Mind Over Medicine: Preventing the Nocebo Effect

The ‘nocebo effect’ is an interesting concept where negative expectations and beliefs about treatment or medicine can actually have a negative impact. This is opposite to the placebo effect, where positive expectations can result in positive outcomes. It shows how our thoughts and beliefs can affect how we feel, physically and emotionally. It’s important to be aware of our negative expectations and try to focus on positive thoughts to support our well-being. It is important to keep in mind that there are many factors that influence treatment success and this is only one of them. 

One such example of the nocebo effect was seen when studying patients who were switched from an originator molecule, such as Humira, to a biosimilar, as previously discussed on our blog. Patients who had not received the education needed to understand the effectiveness and safety of the biosimilar and alleviate any negative perceptions about the switch experienced adverse effects not seen in the group that had been fully educated. Sometimes misinformation regarding a treatment from various sources (e.g. social media), can lead to negative opinions about the treatment.

When starting a new medication or treatment, it’s important to remain aware of the nocebo effect and seek reliable sources for your information.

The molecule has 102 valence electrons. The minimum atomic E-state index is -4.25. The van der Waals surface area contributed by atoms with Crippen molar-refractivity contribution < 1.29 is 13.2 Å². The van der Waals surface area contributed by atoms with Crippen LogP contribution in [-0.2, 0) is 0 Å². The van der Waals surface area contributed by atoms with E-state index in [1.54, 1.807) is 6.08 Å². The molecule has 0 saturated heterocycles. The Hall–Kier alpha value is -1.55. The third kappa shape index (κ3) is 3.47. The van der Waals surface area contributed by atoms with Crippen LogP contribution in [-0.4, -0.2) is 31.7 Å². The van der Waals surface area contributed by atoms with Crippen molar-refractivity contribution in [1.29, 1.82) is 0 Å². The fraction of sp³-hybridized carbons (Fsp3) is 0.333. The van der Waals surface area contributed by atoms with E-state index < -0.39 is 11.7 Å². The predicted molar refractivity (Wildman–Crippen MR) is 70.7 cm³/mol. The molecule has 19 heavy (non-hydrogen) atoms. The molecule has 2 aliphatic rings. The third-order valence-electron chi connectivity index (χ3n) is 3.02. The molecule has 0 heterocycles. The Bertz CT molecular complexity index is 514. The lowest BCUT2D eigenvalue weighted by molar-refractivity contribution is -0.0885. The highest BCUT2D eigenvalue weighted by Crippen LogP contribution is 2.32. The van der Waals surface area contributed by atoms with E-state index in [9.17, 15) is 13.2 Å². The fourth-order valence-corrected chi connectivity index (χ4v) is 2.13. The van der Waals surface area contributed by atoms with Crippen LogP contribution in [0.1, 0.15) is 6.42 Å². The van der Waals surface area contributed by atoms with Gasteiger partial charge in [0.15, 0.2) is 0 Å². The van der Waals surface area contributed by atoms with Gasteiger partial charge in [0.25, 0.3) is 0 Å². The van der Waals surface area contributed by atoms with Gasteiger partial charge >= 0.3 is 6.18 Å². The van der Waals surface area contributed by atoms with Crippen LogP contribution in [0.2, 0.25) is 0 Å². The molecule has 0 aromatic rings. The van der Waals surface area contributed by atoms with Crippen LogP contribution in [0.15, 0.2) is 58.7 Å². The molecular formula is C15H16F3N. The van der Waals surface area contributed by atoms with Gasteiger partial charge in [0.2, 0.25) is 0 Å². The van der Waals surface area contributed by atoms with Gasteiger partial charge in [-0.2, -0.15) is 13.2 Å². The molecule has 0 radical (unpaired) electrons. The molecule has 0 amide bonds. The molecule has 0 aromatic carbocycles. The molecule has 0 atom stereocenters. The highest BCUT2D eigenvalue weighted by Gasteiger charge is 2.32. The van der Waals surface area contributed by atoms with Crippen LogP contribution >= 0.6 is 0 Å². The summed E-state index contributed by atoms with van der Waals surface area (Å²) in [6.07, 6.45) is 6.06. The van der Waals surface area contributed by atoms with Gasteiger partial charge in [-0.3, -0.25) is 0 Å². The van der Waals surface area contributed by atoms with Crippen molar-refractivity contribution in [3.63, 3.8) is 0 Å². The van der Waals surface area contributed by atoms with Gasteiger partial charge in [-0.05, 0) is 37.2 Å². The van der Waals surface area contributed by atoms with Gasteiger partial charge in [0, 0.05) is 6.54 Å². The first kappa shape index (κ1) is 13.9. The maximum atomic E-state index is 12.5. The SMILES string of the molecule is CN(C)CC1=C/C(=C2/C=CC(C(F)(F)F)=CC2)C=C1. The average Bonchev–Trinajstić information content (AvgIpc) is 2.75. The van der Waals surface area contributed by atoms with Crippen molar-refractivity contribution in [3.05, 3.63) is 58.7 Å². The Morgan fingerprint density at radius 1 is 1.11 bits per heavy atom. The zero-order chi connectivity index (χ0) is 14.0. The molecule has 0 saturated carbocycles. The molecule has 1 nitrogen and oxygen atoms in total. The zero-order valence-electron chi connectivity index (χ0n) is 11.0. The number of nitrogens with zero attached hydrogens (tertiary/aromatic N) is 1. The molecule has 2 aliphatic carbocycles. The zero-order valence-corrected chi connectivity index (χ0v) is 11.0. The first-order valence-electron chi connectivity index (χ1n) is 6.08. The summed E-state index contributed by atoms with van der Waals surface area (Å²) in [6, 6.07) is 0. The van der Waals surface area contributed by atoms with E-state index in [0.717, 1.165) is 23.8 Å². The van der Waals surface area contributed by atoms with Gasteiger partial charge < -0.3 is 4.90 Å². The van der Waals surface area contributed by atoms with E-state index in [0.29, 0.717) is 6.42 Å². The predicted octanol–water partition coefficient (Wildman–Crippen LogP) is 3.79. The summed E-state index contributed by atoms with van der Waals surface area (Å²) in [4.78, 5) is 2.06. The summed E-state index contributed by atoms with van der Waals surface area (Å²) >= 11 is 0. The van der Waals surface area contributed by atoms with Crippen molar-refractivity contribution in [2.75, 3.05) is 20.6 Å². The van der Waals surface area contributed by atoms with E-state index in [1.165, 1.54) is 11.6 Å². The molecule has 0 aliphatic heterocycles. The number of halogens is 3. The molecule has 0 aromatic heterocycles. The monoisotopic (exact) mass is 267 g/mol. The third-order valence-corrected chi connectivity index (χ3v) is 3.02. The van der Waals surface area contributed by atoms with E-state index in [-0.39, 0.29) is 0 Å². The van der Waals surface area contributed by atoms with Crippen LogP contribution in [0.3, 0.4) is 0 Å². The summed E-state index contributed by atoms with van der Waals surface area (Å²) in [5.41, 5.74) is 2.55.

To combat a potential nocebo effect, you can:

  1. Stay positive
    • Maintain a positive mindset and focus on the potential benefits of your treatment. Believe in your ability to heal and stay hopeful.
  2. Communicate openly
  3. Talk to your healthcare provider about any concerns or fears you may have. Ask questions and seek clarification about the treatment plan, potential side effects, and realistic expectations.
  4. Trust your healthcare provider
  5. Build a strong relationship with your healthcare provider. Believe in their expertise and guidance.
  6. Seek reliable information
  7. Be cautious of unreliable sources of information that may exaggerate the negative aspects of treatment. Consult reputable sources and ask your healthcare provider for reliable information to understand your treatment better.
  8. Stay engaged in your treatment

Maher Jibrini is a Student Pharmacist from the University of Waterloo currently doing a rotation at Charlton Health as part of his final year of studies. Maher holds a strong passion for interprofessional collaboration at all levels of healthcare and looks forward to applying his knowledge across various professions in the healthcare & pharmaceutical industry.

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